This dog is pretty difficult to scissor since he doesn't sit still. So let me understand what you are saying. You are leaving the neck hair long and then scissoring?
So next time I groom I'll try to leave hair from the shoulders up and scissor the neck to see how it comes out. Are you using straight shears to do this or curved?
here are a couple of visual examples for you. I'm so visual, a picture's worh a thousand words and all... lol I just loooove to do a "crest" of my dogs it;s allows for a very pretty neckline. Pity more pro groomers don't even know to do it... at leats in myyy area. LoL, The groomer who messed up the dog in the first picture actualy told the owner I must be a Sh$%^ groomer and couldn't possibly know what I'm doing because I didn't even do an even lenght on the body, the hair on the legs and the back of the neck was longer than the body... *eye roll* who's the crummy groomer now?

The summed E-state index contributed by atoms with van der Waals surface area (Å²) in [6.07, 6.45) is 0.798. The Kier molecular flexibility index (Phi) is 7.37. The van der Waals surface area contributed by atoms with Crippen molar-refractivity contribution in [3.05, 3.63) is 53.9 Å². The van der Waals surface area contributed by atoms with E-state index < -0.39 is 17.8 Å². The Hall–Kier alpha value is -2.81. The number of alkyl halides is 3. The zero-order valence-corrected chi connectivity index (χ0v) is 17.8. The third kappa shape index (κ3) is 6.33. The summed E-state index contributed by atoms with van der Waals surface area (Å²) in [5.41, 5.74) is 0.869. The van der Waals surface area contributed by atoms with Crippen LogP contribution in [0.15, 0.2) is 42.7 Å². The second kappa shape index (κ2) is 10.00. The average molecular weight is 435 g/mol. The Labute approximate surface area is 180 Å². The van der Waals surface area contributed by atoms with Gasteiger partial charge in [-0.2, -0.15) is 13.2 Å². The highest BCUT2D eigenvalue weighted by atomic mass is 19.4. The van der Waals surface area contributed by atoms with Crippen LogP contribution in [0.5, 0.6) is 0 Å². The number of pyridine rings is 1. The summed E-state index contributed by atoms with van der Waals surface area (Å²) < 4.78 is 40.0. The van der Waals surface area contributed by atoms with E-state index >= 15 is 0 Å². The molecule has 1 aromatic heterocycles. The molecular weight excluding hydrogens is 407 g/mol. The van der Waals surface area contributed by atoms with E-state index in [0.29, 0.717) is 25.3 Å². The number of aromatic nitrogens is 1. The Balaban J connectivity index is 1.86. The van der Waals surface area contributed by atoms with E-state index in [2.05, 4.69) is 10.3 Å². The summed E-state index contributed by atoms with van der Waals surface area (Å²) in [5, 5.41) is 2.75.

Anyway like I said, here are a couple of pictures of what the neck looks like with the extra hair.
before and after scissoring
Please excuse the color and whats left of the pattern that was shaved in, we were transitioning from one clip to another (mostly to get rid of whats left of two seperate dye jobs that can you still see)
I can't speak for other groomers but when I'm scissoring the neck I flip back and fourth from straights to curves depending on what part I am scissoring. Mostly for the top of the line I use straights and then round in and blend the sides with curves and then finish with straights. Curves to do tk into crest. Sorry, if thats not explained well, I never have been great at typing out how to's